Inapplicable is Hannah Arendt’s “banality of evil”; there’s nothing banal about Andres Behring Breivik’s (1979) sinful slaughter of seventy-seven innocents on July 22nd, 2011. Director Paul Greengrass’s realistically brutal film, shuns sugarcoating the scenario of Norway’s heinous contribution to mass annihilation; another crazed, warped individual rallying against “multiculturalism”, Marxism and its infestation of Norway’s purified, homogenous population. Anders Behring Breivik never wavers, apologizes, regrets his demented manifesto: bombing of a government building and the slaying of 69 children at a Workers Youth League Camp (affiliated with the liberal Labour Party); reminiscent of what is evilly pervasive in today’s Western world. Actor Anders Danielsen Lie, with trepidation, took the role of Breivik, and gifts insanity certifiable righteousness; Breivik declares his actions were in self defense “on behalf of my people, my city, my country.” Lie’s interpretation chills with its accurate, unelaborate depiction of a megalomaniac in a “gray flannel suit.”
Problematic, are the survivors and Greengrass is temptingly close to stepping beyond the borders of civility; focusing on brothers Viljar and Sveinn Hanssen, vibrant, gigantically free, young, Viljar (Jonas Strand Gravil) the elder, protector of Sevinn (Thorbjorn Harr) are tracked, shot, terrorized by Breivik; watching as their friends are murdered, Viljar is wounded and Sevinn escapes, both irrevocably scarred for life; Viljar’s heart wrenching testimony is emotionally pulverizing.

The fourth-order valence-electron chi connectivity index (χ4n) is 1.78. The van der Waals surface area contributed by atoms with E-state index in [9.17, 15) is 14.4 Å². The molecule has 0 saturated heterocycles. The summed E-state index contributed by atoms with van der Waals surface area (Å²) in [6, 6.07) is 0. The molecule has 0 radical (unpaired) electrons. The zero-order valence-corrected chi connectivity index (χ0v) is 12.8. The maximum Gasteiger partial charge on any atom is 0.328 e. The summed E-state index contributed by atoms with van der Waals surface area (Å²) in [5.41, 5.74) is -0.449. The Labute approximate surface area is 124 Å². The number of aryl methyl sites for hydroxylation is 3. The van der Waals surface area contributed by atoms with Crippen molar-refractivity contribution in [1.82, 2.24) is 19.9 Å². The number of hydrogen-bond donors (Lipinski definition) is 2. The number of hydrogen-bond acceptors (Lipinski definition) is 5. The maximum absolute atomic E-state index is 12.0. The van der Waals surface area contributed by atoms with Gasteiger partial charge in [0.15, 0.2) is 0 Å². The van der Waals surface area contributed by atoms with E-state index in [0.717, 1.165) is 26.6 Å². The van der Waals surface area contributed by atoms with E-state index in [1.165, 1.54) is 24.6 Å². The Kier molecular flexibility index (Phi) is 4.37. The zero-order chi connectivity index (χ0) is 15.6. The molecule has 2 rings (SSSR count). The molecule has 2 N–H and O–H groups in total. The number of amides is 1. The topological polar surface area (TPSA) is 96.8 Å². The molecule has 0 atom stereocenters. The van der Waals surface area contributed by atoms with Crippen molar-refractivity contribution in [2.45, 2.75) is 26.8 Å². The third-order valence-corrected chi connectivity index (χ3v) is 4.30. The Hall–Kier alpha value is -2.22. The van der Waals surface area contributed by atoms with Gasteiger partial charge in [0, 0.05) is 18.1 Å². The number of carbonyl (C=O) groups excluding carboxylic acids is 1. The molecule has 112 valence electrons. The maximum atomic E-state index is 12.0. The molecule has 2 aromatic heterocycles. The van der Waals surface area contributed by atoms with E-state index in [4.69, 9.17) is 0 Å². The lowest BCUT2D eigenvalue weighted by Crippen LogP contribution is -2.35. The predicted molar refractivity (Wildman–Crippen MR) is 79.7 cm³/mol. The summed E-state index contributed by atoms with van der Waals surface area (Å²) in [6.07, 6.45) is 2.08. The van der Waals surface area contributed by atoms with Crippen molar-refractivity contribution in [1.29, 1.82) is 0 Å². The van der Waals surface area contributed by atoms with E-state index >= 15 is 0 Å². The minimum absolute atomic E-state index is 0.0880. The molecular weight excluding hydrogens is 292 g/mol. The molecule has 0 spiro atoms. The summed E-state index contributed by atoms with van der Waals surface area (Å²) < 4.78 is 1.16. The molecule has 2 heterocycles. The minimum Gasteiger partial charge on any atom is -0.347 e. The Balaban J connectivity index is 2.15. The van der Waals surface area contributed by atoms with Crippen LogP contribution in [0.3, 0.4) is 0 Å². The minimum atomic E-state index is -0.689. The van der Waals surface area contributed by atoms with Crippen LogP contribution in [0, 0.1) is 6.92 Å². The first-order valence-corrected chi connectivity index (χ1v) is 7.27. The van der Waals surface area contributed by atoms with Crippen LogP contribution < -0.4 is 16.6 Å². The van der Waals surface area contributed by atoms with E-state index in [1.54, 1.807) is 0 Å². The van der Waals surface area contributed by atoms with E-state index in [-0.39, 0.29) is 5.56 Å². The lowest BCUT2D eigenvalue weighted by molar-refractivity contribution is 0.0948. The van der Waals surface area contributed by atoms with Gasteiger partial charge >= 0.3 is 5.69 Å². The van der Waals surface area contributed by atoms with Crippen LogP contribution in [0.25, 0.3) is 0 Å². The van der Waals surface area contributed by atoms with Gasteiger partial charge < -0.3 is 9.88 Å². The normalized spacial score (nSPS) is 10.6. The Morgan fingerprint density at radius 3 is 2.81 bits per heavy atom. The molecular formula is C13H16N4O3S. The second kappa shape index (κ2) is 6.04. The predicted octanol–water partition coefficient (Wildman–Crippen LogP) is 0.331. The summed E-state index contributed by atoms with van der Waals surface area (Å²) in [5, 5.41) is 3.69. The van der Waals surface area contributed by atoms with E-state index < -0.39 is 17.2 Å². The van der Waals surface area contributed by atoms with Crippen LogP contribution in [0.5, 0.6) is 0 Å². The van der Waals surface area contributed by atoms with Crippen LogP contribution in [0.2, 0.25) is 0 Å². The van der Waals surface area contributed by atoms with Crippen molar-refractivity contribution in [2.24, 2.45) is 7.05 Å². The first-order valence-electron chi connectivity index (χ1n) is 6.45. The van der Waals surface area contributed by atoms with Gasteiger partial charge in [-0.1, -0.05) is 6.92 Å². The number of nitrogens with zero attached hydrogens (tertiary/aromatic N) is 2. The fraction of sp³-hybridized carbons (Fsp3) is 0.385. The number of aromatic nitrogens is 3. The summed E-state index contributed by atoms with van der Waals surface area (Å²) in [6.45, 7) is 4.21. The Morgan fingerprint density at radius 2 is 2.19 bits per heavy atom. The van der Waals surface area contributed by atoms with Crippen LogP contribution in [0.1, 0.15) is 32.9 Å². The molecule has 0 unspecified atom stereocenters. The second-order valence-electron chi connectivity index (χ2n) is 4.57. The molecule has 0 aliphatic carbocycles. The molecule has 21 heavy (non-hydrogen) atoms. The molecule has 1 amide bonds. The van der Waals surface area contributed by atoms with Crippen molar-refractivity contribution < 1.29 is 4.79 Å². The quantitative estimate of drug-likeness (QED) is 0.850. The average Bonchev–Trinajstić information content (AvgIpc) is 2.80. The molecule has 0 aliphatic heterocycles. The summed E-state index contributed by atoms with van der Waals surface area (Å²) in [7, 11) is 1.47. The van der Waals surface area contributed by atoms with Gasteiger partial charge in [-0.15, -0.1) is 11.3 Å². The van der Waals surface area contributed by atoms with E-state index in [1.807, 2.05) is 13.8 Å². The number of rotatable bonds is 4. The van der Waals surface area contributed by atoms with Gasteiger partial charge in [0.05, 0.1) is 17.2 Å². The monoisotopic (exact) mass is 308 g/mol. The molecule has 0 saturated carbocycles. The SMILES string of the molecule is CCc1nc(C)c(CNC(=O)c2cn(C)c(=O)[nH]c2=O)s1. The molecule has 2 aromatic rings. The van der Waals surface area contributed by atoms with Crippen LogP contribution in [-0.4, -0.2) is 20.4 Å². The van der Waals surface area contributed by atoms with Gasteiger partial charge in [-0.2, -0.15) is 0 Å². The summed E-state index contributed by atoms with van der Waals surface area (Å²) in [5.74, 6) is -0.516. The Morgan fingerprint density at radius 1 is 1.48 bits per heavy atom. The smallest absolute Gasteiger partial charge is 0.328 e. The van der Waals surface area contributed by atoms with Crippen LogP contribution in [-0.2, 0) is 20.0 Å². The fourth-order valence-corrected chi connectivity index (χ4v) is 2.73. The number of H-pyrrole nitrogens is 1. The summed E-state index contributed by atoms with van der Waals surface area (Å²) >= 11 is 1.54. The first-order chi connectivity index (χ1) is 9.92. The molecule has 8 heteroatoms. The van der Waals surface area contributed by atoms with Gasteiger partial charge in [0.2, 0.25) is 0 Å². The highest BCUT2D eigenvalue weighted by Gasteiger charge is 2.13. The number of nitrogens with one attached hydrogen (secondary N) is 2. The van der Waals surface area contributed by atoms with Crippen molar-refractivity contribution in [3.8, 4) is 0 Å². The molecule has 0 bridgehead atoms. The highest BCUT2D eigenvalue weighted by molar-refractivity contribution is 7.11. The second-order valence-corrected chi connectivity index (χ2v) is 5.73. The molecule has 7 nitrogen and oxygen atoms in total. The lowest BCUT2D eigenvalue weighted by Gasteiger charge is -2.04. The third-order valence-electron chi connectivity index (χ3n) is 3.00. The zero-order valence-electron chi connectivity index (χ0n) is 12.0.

Michael Moore’s 2015, “Where to Invade Next” examines the European attitude toward work, education, gender equality; a shocking segment on Norway’s maximum security prisons (capital punishment is not recognized), is flabbergasting; inmates have their own bar-less “suites”, private showers; kitchens with knives, and keys to their rooms, unarmed guards; eliminating “cruel and unusual punishment” fostering rehabilitation, murderers, rapists, eventually rejoin society; Norway’s recidivism rate, at 20%, is one of the lowest in the world. Unfathomable, is Andres Breivik serving a twenty-one year sentence, in gentrified accommodations, including an exercise room and laptop; justifiably, he will not be released if the system feels he is an imminent societal threat.
I opt for viewing, not eschewing, this testament of “man’s inhumanity to man.”
THREE & 1/2 STARS!!!